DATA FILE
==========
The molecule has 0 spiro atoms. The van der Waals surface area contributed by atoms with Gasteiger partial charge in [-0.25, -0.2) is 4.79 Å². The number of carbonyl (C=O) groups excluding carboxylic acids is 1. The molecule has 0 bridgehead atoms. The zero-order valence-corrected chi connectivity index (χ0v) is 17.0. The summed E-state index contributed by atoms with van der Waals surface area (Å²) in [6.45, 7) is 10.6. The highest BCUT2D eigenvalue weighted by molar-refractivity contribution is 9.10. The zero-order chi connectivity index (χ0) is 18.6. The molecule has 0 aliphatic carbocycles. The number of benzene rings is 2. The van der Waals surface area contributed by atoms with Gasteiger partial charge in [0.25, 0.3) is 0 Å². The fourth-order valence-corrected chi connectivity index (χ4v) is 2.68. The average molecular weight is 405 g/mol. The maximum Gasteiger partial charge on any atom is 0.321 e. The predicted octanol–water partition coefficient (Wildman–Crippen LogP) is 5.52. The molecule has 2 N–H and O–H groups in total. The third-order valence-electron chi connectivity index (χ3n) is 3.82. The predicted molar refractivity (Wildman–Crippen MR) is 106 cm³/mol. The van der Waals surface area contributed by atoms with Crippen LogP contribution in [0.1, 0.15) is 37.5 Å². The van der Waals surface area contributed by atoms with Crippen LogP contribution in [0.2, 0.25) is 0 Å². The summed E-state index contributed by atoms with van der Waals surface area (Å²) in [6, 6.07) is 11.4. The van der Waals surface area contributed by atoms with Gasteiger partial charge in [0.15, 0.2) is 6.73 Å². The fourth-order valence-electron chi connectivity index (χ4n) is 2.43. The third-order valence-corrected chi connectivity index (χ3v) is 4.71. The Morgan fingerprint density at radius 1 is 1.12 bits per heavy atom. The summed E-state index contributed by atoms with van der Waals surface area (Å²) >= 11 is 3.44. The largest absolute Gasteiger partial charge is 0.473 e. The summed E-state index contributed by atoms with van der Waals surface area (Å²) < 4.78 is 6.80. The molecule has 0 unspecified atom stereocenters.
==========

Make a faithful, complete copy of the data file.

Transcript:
The molecule has 0 spiro atoms. The van der Waals surface area contributed by atoms with Gasteiger partial charge in [-0.25, -0.2) is 4.79 Å². The number of carbonyl (C=O) groups excluding carboxylic acids is 1. The molecule has 0 bridgehead atoms. The zero-order valence-corrected chi connectivity index (χ0v) is 17.0. The summed E-state index contributed by atoms with van der Waals surface area (Å²) in [6.45, 7) is 10.6. The highest BCUT2D eigenvalue weighted by molar-refractivity contribution is 9.10. The zero-order chi connectivity index (χ0) is 18.6. The molecule has 0 aliphatic carbocycles. The number of benzene rings is 2. The van der Waals surface area contributed by atoms with Gasteiger partial charge in [0.25, 0.3) is 0 Å². The fourth-order valence-corrected chi connectivity index (χ4v) is 2.68. The average molecular weight is 405 g/mol. The maximum Gasteiger partial charge on any atom is 0.321 e. The predicted octanol–water partition coefficient (Wildman–Crippen LogP) is 5.52. The molecule has 2 N–H and O–H groups in total. The third-order valence-electron chi connectivity index (χ3n) is 3.82. The predicted molar refractivity (Wildman–Crippen MR) is 106 cm³/mol. The van der Waals surface area contributed by atoms with Crippen LogP contribution in [0.1, 0.15) is 37.5 Å². The van der Waals surface area contributed by atoms with Crippen LogP contribution in [0.2, 0.25) is 0 Å². The summed E-state index contributed by atoms with van der Waals surface area (Å²) in [6, 6.07) is 11.4. The van der Waals surface area contributed by atoms with Gasteiger partial charge in [0.15, 0.2) is 6.73 Å². The fourth-order valence-electron chi connectivity index (χ4n) is 2.43. The third-order valence-corrected chi connectivity index (χ3v) is 4.71. The Morgan fingerprint density at radius 1 is 1.12 bits per heavy atom. The summed E-state index contributed by atoms with van der Waals surface area (Å²) >= 11 is 3.44. The largest absolute Gasteiger partial charge is 0.473 e. The summed E-state index contributed by atoms with van der Waals surface area (Å²) < 4.78 is 6.80. The molecule has 0 unspecified atom stereocenters.